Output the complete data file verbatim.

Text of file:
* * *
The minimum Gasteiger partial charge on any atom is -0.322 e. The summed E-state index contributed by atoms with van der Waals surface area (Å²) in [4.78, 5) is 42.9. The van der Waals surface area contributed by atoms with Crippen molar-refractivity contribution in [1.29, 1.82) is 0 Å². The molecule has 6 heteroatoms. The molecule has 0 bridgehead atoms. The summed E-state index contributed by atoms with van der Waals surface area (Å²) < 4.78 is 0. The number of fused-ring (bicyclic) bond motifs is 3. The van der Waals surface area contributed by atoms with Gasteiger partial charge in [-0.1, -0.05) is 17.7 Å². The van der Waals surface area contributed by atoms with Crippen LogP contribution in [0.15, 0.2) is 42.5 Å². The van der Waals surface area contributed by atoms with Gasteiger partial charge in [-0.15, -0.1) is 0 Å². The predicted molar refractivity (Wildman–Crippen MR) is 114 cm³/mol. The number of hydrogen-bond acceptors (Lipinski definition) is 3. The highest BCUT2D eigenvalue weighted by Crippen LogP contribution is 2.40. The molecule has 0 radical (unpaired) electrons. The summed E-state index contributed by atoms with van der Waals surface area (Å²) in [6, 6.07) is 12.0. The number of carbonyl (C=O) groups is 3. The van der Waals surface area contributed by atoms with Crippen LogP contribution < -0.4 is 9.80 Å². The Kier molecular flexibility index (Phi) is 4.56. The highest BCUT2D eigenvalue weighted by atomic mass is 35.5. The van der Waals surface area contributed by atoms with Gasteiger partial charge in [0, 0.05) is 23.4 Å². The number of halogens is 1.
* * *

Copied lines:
The minimum Gasteiger partial charge on any atom is -0.322 e. The summed E-state index contributed by atoms with van der Waals surface area (Å²) in [4.78, 5) is 42.9. The van der Waals surface area contributed by atoms with Crippen molar-refractivity contribution in [1.29, 1.82) is 0 Å². The molecule has 6 heteroatoms. The molecule has 0 bridgehead atoms. The summed E-state index contributed by atoms with van der Waals surface area (Å²) < 4.78 is 0. The number of fused-ring (bicyclic) bond motifs is 3. The van der Waals surface area contributed by atoms with Gasteiger partial charge in [-0.1, -0.05) is 17.7 Å². The van der Waals surface area contributed by atoms with Crippen LogP contribution in [0.15, 0.2) is 42.5 Å². The van der Waals surface area contributed by atoms with Gasteiger partial charge in [-0.15, -0.1) is 0 Å². The predicted molar refractivity (Wildman–Crippen MR) is 114 cm³/mol. The number of hydrogen-bond acceptors (Lipinski definition) is 3. The highest BCUT2D eigenvalue weighted by Crippen LogP contribution is 2.40. The molecule has 0 radical (unpaired) electrons. The summed E-state index contributed by atoms with van der Waals surface area (Å²) in [6, 6.07) is 12.0. The number of carbonyl (C=O) groups is 3. The van der Waals surface area contributed by atoms with Crippen LogP contribution < -0.4 is 9.80 Å². The Kier molecular flexibility index (Phi) is 4.56. The highest BCUT2D eigenvalue weighted by atomic mass is 35.5. The van der Waals surface area contributed by atoms with Gasteiger partial charge in [0, 0.05) is 23.4 Å². The number of halogens is 1.